You know this person. In fact, you might even be this person. Whom you ask? The person we’re talking about has a large network but doesn’t know anyone well.
This person does the right thing and reaches out, paying attention to meeting others and building his network, but his plan has one fatal flaw. It focuses on shallow relationships rather than true connections.
It’s easy to understand the shallow network problem if you consider the concept of quality over quantity. When a business sacrifices the quality of its products and services for the sake of producing higher quantities, the results are typically poor.
Sure, the company may manage a quick boost of sales, but eventually customers start to complain, request refunds, and spread the word that the company doesn’t provide a reasonable value.
As a result, the business that puts too much emphasis on quantity suffers a loss of sales and difficulty meeting its goals. The same applies with business networking. Focusing on simply making as many connections as possible instead of establishing deep connections makes meeting your goals that much harder.
The Shallow End
When your focus is on adding as many people as possible to your network, you aren’t taking the time to get to know those connections. You may know their names and a little about what they do, but that’s it.
With such a shallow connection, you’re not building up the trust required for people to share valuable information and provide referrals. In fact, you’re not even giving them a reason to take an interest in you and what you have to offer.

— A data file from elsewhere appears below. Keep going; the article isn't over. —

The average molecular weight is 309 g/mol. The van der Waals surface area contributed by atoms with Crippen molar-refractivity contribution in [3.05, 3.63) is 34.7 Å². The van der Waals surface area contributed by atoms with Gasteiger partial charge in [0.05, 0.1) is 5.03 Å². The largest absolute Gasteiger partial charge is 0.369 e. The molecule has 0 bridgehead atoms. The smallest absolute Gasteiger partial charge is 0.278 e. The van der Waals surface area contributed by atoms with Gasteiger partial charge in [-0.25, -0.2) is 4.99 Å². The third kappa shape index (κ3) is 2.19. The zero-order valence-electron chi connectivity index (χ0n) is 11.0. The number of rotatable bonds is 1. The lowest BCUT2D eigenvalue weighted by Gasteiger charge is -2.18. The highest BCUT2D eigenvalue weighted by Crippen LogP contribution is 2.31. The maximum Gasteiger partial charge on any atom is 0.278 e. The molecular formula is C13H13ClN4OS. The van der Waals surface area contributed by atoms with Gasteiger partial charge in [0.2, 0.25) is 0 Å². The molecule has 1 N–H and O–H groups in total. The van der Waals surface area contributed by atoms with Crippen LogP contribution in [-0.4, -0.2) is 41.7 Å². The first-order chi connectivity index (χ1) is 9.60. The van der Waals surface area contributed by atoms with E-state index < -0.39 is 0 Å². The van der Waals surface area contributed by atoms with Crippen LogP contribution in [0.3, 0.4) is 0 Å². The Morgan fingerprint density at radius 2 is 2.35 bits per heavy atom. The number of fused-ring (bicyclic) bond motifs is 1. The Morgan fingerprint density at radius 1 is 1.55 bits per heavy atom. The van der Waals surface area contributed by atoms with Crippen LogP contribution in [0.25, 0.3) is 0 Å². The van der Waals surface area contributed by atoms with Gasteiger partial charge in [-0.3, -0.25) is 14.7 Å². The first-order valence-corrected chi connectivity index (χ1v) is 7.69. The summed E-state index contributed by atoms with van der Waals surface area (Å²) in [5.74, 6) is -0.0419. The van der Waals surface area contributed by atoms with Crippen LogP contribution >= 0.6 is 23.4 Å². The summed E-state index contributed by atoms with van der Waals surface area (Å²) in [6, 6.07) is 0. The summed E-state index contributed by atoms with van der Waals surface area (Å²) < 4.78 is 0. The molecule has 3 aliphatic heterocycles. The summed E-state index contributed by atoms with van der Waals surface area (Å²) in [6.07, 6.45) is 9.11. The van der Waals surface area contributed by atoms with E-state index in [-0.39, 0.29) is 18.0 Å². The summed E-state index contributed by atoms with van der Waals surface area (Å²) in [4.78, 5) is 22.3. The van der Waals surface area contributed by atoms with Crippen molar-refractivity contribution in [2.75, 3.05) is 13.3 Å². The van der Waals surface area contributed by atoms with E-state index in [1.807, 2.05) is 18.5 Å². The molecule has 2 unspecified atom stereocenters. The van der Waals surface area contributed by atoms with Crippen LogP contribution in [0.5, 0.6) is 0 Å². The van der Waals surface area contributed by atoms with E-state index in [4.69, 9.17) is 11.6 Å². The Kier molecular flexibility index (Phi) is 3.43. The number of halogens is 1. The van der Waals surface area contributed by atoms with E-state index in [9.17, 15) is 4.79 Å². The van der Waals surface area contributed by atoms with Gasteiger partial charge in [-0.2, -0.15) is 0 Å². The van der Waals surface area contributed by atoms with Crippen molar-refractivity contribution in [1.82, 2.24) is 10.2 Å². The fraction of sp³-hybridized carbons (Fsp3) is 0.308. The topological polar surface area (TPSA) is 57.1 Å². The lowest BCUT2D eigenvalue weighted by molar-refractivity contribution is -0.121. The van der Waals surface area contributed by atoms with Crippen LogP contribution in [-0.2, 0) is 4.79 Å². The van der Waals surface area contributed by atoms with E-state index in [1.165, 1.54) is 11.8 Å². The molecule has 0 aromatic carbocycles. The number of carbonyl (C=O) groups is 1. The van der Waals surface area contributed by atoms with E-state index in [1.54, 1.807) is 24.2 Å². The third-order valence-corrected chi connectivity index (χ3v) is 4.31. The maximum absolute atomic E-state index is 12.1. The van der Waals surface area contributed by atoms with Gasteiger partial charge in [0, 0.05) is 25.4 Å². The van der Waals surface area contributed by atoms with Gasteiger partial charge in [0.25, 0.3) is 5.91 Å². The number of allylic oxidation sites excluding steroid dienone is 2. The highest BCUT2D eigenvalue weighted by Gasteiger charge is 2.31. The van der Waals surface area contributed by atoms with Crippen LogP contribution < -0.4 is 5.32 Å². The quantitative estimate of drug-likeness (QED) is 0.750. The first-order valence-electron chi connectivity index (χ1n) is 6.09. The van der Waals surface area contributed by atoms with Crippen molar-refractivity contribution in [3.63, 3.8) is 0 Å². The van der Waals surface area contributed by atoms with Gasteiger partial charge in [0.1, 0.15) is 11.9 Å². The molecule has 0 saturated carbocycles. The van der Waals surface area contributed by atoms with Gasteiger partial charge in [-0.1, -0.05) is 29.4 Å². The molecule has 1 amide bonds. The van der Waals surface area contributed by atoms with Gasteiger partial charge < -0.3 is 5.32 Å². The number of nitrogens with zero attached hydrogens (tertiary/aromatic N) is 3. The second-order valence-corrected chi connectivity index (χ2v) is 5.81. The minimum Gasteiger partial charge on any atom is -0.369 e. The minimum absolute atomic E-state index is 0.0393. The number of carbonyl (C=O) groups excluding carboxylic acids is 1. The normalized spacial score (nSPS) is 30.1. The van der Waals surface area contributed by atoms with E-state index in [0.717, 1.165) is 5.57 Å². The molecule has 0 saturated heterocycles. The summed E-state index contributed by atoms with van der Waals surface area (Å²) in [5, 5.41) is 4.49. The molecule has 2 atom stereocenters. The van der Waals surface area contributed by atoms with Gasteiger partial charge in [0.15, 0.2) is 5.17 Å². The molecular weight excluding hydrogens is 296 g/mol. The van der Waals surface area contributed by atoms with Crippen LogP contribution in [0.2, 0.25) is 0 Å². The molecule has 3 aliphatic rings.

Remember, all business people have something to sell. Other people, including those you network with, need a reason to care. Without this, the hundreds of people in your network will do you no good.
To make the most of your business network, focus on quality over quantity. Get to know your connections’ likes and dislikes, backgrounds, interests, pain points, etc.
Then, reach out to your contacts by name, asking and commenting about the things you’ve learned about them and taking every opportunity to establish common ground. By showing that you are interested in your connections and that you remember what’s important to them, you establish yourself as someone worth paying attention to.
Overtime, this builds the type of trust and interest that leads to sharing, sales, referrals, endorsements and even partnerships—all payoffs for your business networking efforts.
The moral of the story here is that building your business network is important. Just make sure you’re building true connections, developing relationships, and engaging. Otherwise, your connections are really just numbers on a list and not worth very much.